The Australian Education Union has called on State and Territory Education Ministers to reject a four-week timeline for submissions to the Gonski 2.0 review panel just announced by Education Minister, Simon Birmingham. The ministers are gathering for the Australian Education Council meeting in Adelaide this Friday.
‘This review will shape funding negotiations with States and Territories that will directly impact thousands of children in our public schools.
‘In the face of deep concerns over school funding, the latest consultation is being drastically limited to avoid further scrutiny and limit the participation of teachers, many of whom are in the middle of school holidays,’ said Australian Education Union Federal President, Correna Haythorpe today.
The original review spanned many months and attracted immense public interest. More than 7000 written submissions were provided, and the panel met with hundreds of professionals and stakeholders in the school education community.
‘However, the Gonski 2.0 review timeline is farcical. Consultation is now being severely curtailed as funding pressure mounts, and just as serious problems with the Federal Government’s rebranding of Gonski are becoming much clearer. We need a consultation period that is inclusive and long enough to formally capture the sheer scale of concern,’ Haythorpe said.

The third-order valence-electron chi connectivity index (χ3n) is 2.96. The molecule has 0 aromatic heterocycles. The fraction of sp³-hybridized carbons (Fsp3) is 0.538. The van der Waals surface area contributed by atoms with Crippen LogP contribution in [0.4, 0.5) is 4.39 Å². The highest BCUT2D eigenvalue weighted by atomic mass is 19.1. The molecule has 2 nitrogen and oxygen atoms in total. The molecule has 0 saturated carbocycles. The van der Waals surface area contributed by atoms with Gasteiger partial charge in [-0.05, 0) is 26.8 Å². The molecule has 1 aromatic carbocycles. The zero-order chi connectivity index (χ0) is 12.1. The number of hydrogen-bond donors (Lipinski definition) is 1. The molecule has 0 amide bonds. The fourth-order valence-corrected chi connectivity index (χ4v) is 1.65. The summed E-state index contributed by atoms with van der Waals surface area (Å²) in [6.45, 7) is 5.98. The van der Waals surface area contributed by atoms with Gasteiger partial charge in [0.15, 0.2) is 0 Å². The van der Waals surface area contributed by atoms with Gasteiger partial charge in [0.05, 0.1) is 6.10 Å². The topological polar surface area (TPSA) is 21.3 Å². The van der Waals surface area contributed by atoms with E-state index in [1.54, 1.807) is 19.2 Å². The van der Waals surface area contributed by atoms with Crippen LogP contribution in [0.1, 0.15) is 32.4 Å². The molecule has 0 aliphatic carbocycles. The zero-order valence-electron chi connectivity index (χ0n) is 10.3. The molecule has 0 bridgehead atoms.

She called on the Ministers at Friday’s Australian Education Council meeting to reject the timeline and call on Simon Birmingham to put forward a new timeline developed in consultation with the education profession to allow their full participation.
‘It is unacceptable that a Federal Government reducing its funding commitment to public schools is also seeking to silence teachers on the consequences that this will have for the thousands of children in public schools across Australia.
‘Their plan involves tearing up earlier agreements with five state and territory governments and cutting $3 billion in funding due to be delivered in the next two years. The least the government can do is consult properly on the plans proposed to replace agreements that were already in place.
‘If that doesn’t happen, parents, teachers and the broader community will have to ask whether Simon Birmingham is truly open to scrutiny of his plans for education.
‘We urge every minister to demand an extended consultation process that allows a genuine dialogue with the education profession,’ Haythorpe concluded.
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